In Their Own Words

Ben Lerner’s “Dedication”


For the distances collapsed.

            For the figure

failed to humanize

the scale. For the work,

the work did nothing but invite us

to relate it to

            the wall.

For I was a shopper in a dark


For the mode of address

            equal to the war

was silence, but we went on

celebrating doubleness.

For the city was polluted

with light, and the world,


For I was a fraud

            in a field of poppies.

For the rain made little

            affective adjustments

to the architecture.

For the architecture was a long

lecture lost on me, negative

mnemonics reflecting


and reflecting


For I felt nothing

            which was cool,

totally cool with me.

For my blood was cola.

For my authority was small

involuntary muscles

            in my face.

For I had had some work done

            on my face.

For I was afraid

            to turn

left at intersections.

For I was in a turning lane.

For I was signaling,

despite myself,

            the will to change.

For I could not throw my voice


For I had overslept,

            for I had dressed

in layers for the long

dream ahead, the recurring

dream of waking with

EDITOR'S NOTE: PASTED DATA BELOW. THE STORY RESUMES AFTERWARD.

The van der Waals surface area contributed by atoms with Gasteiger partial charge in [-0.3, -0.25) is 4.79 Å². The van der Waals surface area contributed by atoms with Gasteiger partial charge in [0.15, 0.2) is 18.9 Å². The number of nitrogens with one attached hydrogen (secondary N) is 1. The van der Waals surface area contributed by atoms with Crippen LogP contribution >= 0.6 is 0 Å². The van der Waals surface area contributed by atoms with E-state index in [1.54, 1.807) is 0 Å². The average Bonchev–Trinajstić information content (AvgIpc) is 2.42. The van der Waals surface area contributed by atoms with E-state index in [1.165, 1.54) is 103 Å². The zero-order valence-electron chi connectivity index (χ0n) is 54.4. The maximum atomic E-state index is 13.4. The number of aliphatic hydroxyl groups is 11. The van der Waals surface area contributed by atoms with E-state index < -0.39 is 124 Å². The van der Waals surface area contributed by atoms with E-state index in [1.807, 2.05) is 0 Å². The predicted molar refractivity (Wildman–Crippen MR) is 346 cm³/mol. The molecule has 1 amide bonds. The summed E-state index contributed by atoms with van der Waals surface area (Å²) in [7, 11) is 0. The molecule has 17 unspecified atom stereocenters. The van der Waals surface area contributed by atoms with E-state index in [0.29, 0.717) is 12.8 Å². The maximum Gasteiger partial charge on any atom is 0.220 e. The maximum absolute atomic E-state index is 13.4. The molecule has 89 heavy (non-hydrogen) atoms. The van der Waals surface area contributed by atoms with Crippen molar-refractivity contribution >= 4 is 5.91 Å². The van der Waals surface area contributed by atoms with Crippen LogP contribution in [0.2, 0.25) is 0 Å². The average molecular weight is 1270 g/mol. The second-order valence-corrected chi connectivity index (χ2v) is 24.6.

alternate endings

            she'd walk me through.

For Ariana.

            For Ari.

"Dedication" by Ben Lerner from Mean Free Path (Copper Canyon Press, 2010). Copyright 2010 by Ben Lerner. The poem originally appeared in Narrative and is reprinted with permission of the author.

About the Poem

This is the first poem in Mean Free Path. I wanted the dedication to be integral to the book, not something set apart on a prefatory page. Because the poems are largely concerned with the possibility of writing and being for, with finding a mode of address capable of something other than ironic detachment or expressing prefabricated structures of feeling, it seemed like cheating to have a prose dedication external to the poems and their pressures resolving all of these issues as if by fiat. The "for" this poem begins with is not the preposition one would expect from a dedication. Instead it opens with a "for" that functions as a coordinating conjunction in a litany of reasons for despairing of the art. But my way out of the solipsistic lament becomes the possibility of modulating that "for" into a preposition—into writing for another, for Ari.

Although I somehow don't remember knowing the poem then, I see now that Charles Olson's "Love I" must have been in my mind as a model: its repetition, its internal margins. I stole the structure of his poem's first stanza for "Dedication"—a stanza pattern that returns (with a difference) later in the book's "Doppler Elegies."

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